There is an old story told about a 19-year-old John Cleese, that when he returned briefly to his old prep school to work as a teacher he would sit quietly but energetically in the corner of the staff room, completing The Times crossword at formidable speed. One day he made the error of leaving the paper in view of a 12-year-old boy, who pointed out that the letters on the grid were total gibberish.
“I know that, and now you know that,” Cleese told him. “But the other masters don’t, and they think I’m a genius.”
When faced with one’s own incompetence, the truly flair player cloaks it in magnificence.
Enter Tottenham’s Erik Lamela. As his wonder “rabona” goal continues to rush at exponential speed into every corner of the internet, there is cause to wonder if its primary purpose isn’t chiefly a highly effective advertisement for his total one-footedness.
A cursory bit of YouTube research reveals some fundamental truths about the rabona – the name given to that most mesmerisingly pointless of manoeuvres – to yogically displace one’s worse foot with one’s better before sending in a cross, or very occasionally a goal.
Firstly, the Argentines – of whom Lamela is one – love it. It is fortunate too, given that its literal translation is “to play truant”, that football’s favourite truant Carlos Tevez has never properly attempted one. The headlines would be too confusing.
More tellingly (with one notable exception) its leading protagonists tend not to be world-beaters.
The ultimately underwhelming Ricardo Quaresma* loves it, but to little effect.
It is essentially the footballing equivalent of the amateur snooker player who, knowing he has no hope with the rest, plays the shot with the cue behind his back. If the pot goes in, he’s briefly a genius.
He’s no such thing.
Try to locate a clip of a Messi rabona on YouTube and all you’ll find are a hell of a lot of video-game clips, mainly uploaded, incidentally, by teenage Filipino boys – one hopes Interpol’s monitoring algorithms make allowances for such matters. Such is the great man’s two-footedness, and low centre of gravity, he has never had cause to deploy that radical, instant change of shooting angle the rabona offers.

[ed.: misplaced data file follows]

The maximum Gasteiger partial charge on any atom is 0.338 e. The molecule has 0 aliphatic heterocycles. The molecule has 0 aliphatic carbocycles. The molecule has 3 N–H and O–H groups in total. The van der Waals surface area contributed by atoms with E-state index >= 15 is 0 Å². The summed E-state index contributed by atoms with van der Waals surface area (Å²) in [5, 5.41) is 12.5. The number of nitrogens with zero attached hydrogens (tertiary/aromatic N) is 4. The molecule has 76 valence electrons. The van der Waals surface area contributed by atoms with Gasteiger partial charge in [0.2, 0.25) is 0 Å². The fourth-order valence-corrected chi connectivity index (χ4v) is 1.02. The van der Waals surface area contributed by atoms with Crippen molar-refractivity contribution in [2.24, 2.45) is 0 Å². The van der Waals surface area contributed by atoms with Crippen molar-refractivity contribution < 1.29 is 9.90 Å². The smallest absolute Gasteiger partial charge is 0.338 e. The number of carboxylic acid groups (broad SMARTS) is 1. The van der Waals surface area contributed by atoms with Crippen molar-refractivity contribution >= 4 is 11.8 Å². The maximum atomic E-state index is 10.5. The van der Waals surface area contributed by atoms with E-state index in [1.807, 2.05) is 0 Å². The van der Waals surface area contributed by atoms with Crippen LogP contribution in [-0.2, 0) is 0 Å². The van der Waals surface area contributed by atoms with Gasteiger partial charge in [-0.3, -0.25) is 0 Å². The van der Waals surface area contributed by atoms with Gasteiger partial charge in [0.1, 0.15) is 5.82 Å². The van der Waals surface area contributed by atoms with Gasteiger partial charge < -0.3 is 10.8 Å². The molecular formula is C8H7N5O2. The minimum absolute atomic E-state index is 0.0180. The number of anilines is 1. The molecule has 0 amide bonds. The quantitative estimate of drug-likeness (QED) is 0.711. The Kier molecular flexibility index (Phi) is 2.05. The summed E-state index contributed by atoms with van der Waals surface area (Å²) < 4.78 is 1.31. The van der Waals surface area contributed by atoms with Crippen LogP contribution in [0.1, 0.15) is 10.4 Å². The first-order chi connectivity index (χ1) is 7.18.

Arguably, its most devastating deployment came from Chris Boswell of Rice University who, when restarting a college American football match, cheekily rabona-ed the ball to the wrong side, for his own team-mate to recover, and secure a first down. It takes the commentators four replays to work out what has happened.
It’s said of Bobby Charlton that no one truly knew if he was right- or left-footed – it took his brother Jack’s childhood testimony to confirm he favoured his left. To rabona is to end that debate in an instant.
On a personal note, this column, once playfully known to its Upminster Park Rovers team-mates as the “one-footed donkey” still remembers being forced into a very reluctant rabona.
Still long months away from securing its Cub Scouts orienteering badge, this column found itself entirely lost on the right flank, and in a moment of lofty ambition wrapped its left leg around its standing right, but then sought to kick not the ball but its own right foot high into the box. The result was a goal-kick, and a humiliation that has never fully gone away.
It is a humiliation shared, though he may not know it, by David Dunn, who in rabona-ing the ball into the back of his own left leg then falling over has ensured his name is mentioned whenever the matter is discussed.
But the contrasting examples raise a question not just about football but all sport: is there an intrinsic value in showboating?
Cristiano Ronaldo’s solitary rabona came for Manchester United against Fulham, when, under no pressure whatsoever, he deployed the method to put in a rather basic cross.
The rabona sits at the nexus of whether sport exists for the fan’s entertainment or for the pursuit of personal glory by the player. To rabona in a close match will antagonise the fan, given the risk factor involved. To rabona when the game is won is disrespectful.
If football fans wanted merely to see tricks and flicks, the game would have spawned its own version of the Harlem Globetrotters long ago.
The one exception is Angel Di Maria. His left-footed rabona-ed goals and crosses for Benfica and Real Madrid are only made all the more spectacular by his crashing right-footed shots and volleys.
And all the more terrifying for the defender who must rush out to meet him, with no idea in his head about what might happen, and the paralysing fear of embarrassment already lurking.
It is a dizzying height the 22-year-old Lamela might one day reach. He’s got a long way to go yet, mind.
* A brief quiz, it being El Clasico today. If Ricardo Quaresma, Gerard Pique and Henrik Larsson are the answers, what is the question? Tweet your answer to @tompeck. The prize? Respect.Reuse content